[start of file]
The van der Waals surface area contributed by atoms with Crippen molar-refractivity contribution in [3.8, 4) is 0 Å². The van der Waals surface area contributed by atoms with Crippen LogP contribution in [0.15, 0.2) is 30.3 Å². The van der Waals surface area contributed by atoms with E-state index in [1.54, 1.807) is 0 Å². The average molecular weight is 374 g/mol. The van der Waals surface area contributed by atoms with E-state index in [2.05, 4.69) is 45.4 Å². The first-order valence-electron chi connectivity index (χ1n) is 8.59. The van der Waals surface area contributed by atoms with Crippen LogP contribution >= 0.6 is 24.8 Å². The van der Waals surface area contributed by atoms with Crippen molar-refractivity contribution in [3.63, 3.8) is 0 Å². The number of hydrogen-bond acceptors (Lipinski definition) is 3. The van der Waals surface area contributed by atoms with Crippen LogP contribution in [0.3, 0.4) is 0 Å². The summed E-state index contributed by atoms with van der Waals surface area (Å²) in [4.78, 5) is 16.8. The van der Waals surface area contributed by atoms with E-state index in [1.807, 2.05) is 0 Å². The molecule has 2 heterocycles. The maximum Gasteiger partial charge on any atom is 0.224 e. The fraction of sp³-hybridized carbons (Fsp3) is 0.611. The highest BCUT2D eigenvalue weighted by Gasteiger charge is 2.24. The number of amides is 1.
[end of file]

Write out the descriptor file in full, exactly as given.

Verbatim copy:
The van der Waals surface area contributed by atoms with Crippen molar-refractivity contribution in [3.8, 4) is 0 Å². The van der Waals surface area contributed by atoms with Crippen LogP contribution in [0.15, 0.2) is 30.3 Å². The van der Waals surface area contributed by atoms with E-state index in [1.54, 1.807) is 0 Å². The average molecular weight is 374 g/mol. The van der Waals surface area contributed by atoms with E-state index in [2.05, 4.69) is 45.4 Å². The first-order valence-electron chi connectivity index (χ1n) is 8.59. The van der Waals surface area contributed by atoms with Crippen LogP contribution >= 0.6 is 24.8 Å². The van der Waals surface area contributed by atoms with Crippen molar-refractivity contribution in [3.63, 3.8) is 0 Å². The number of hydrogen-bond acceptors (Lipinski definition) is 3. The van der Waals surface area contributed by atoms with Crippen LogP contribution in [0.3, 0.4) is 0 Å². The summed E-state index contributed by atoms with van der Waals surface area (Å²) in [4.78, 5) is 16.8. The van der Waals surface area contributed by atoms with E-state index in [1.807, 2.05) is 0 Å². The molecule has 2 heterocycles. The maximum Gasteiger partial charge on any atom is 0.224 e. The fraction of sp³-hybridized carbons (Fsp3) is 0.611. The highest BCUT2D eigenvalue weighted by Gasteiger charge is 2.24. The number of amides is 1.